1 Egg yolk (as fresh as possible, this is not cooked except by the acid in the vinegar)
1 tsp peeled and grated ginger
½ Clove garlic, minced
1 ½ tsp Japanese hot mustard (or 1 tsp dry hot mustard)
1 Tbsp Mirin (Japanese sweet rice wine)
1 Tbsp Soy sauce
¼ Cup rice vinegar
1/3 Cup peanut oil
2 Tbsp Sesame oil, combined with the peanut oil, above.
¾ Pound Sushi-grade tuna, cut into 1/8 inch dice.  (if no sushi-grade tuna is available, freeze
regular tuna steaks for several hours to kill any unpleasant parasites)
1 Shallot, finely chopped
2 Tbsp snipped fresh chives
Salt and pepper to taste

1 Bag ridged potato chips (I recommend Ruffles “Naturals”)

In a food processor, combine the first six ingredients (up to the soy sauce) and process until smooth.  With the motor running, add the vinegar and when combined, introduce the peanut and sesame oils.  Stop the motor as soon as the oils emulsify.  Cover and refrigerate.

For the tuna, combine the chopped tuna with the shallots, chives, and pinches of salt & pepper.  Mix in enough of the dressing to moisten well, toss again, and add more if needed.  You don’t want the fish to sit in a puddle of dressing at the bottom of the bowl, and you’ll likely have dressing left over – use it as a dip, salad dressing or a topping for grilled fish.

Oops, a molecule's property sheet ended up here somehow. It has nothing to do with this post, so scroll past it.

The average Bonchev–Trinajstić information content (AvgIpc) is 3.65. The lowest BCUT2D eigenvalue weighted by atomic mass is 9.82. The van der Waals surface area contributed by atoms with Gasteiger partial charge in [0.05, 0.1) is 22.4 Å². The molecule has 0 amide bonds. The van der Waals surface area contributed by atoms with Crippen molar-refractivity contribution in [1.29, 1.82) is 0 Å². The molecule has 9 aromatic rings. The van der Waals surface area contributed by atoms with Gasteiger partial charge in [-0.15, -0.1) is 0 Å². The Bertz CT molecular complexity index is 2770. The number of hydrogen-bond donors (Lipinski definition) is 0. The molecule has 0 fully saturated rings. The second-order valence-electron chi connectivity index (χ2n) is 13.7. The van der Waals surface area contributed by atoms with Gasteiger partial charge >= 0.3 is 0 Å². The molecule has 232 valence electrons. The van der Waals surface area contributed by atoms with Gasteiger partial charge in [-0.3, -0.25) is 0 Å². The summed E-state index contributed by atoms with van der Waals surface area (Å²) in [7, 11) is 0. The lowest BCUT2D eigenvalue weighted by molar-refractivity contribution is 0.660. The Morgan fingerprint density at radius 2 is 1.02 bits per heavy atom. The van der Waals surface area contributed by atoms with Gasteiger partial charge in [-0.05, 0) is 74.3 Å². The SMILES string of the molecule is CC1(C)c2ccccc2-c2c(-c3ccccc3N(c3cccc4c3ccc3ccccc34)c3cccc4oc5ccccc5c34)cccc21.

When eaten in a casual setting, I enjoy scooping the fish onto my chip taken from a large bowl, or even the bag, depending on the occasion.  More formal gatherings call for the largest of the chips to be placed on a platter, the fish dropped onto them by the teaspoonful, then topped with one or two chives (cut about 2“ from the tip), or a razor-thin lemon wedge.

Dave the Wine Merchant

NOTE: This recipe originally appeared as an insert to accompany a sparkling wine selected for members of my wine sampling programs.  Click here for membership information.